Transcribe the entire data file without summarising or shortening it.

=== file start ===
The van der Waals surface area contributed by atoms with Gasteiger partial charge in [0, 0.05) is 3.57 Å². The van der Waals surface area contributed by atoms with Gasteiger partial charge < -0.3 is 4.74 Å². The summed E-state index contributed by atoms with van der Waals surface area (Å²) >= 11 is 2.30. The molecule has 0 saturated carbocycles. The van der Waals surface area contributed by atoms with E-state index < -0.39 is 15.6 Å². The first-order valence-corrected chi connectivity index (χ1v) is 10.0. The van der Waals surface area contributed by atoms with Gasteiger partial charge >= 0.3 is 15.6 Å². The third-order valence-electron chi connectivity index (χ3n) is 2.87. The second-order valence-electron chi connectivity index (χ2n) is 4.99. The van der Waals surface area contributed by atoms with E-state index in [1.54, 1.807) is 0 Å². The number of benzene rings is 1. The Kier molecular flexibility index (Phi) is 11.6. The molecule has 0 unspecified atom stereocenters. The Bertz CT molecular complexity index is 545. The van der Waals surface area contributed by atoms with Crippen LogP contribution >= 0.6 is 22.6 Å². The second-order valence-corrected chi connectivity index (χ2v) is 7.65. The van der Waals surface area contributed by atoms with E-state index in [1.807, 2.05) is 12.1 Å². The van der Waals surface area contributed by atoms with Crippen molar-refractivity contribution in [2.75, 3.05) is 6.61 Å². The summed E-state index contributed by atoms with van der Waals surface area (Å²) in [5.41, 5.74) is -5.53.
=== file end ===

The van der Waals surface area contributed by atoms with Gasteiger partial charge in [0, 0.05) is 3.57 Å². The van der Waals surface area contributed by atoms with Gasteiger partial charge < -0.3 is 4.74 Å². The summed E-state index contributed by atoms with van der Waals surface area (Å²) >= 11 is 2.30. The molecule has 0 saturated carbocycles. The van der Waals surface area contributed by atoms with E-state index < -0.39 is 15.6 Å². The first-order valence-corrected chi connectivity index (χ1v) is 10.0. The van der Waals surface area contributed by atoms with Gasteiger partial charge >= 0.3 is 15.6 Å². The third-order valence-electron chi connectivity index (χ3n) is 2.87. The second-order valence-electron chi connectivity index (χ2n) is 4.99. The van der Waals surface area contributed by atoms with E-state index in [1.54, 1.807) is 0 Å². The number of benzene rings is 1. The Kier molecular flexibility index (Phi) is 11.6. The molecule has 0 unspecified atom stereocenters. The Bertz CT molecular complexity index is 545. The van der Waals surface area contributed by atoms with Crippen LogP contribution >= 0.6 is 22.6 Å². The second-order valence-corrected chi connectivity index (χ2v) is 7.65. The van der Waals surface area contributed by atoms with E-state index in [1.807, 2.05) is 12.1 Å². The van der Waals surface area contributed by atoms with Crippen molar-refractivity contribution in [2.75, 3.05) is 6.61 Å². The summed E-state index contributed by atoms with van der Waals surface area (Å²) in [5.41, 5.74) is -5.53.